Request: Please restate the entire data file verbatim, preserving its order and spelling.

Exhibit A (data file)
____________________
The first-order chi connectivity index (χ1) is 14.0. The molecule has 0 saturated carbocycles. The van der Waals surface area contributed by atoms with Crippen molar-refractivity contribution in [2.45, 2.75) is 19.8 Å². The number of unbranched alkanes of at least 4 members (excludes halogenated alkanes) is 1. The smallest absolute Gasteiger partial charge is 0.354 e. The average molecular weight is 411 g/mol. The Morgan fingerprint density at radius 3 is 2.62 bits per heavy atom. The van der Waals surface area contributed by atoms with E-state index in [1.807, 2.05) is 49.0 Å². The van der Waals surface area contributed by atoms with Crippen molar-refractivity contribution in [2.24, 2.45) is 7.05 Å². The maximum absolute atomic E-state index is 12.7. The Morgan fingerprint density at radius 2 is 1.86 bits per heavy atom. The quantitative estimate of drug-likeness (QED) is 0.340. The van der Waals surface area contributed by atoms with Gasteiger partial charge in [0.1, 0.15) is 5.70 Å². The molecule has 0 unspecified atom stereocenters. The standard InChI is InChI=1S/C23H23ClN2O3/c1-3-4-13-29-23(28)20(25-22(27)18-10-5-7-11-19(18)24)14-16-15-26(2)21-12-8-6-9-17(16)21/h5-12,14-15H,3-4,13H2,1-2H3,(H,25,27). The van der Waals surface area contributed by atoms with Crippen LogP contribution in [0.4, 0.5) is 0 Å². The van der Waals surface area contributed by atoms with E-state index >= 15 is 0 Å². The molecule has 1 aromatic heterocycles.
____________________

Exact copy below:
The first-order chi connectivity index (χ1) is 14.0. The molecule has 0 saturated carbocycles. The van der Waals surface area contributed by atoms with Crippen molar-refractivity contribution in [2.45, 2.75) is 19.8 Å². The number of unbranched alkanes of at least 4 members (excludes halogenated alkanes) is 1. The smallest absolute Gasteiger partial charge is 0.354 e. The average molecular weight is 411 g/mol. The Morgan fingerprint density at radius 3 is 2.62 bits per heavy atom. The van der Waals surface area contributed by atoms with E-state index in [1.807, 2.05) is 49.0 Å². The van der Waals surface area contributed by atoms with Crippen molar-refractivity contribution in [2.24, 2.45) is 7.05 Å². The maximum absolute atomic E-state index is 12.7. The Morgan fingerprint density at radius 2 is 1.86 bits per heavy atom. The quantitative estimate of drug-likeness (QED) is 0.340. The van der Waals surface area contributed by atoms with Gasteiger partial charge in [0.1, 0.15) is 5.70 Å². The molecule has 0 unspecified atom stereocenters. The standard InChI is InChI=1S/C23H23ClN2O3/c1-3-4-13-29-23(28)20(25-22(27)18-10-5-7-11-19(18)24)14-16-15-26(2)21-12-8-6-9-17(16)21/h5-12,14-15H,3-4,13H2,1-2H3,(H,25,27). The van der Waals surface area contributed by atoms with Crippen LogP contribution in [0.4, 0.5) is 0 Å². The van der Waals surface area contributed by atoms with E-state index >= 15 is 0 Å². The molecule has 1 aromatic heterocycles.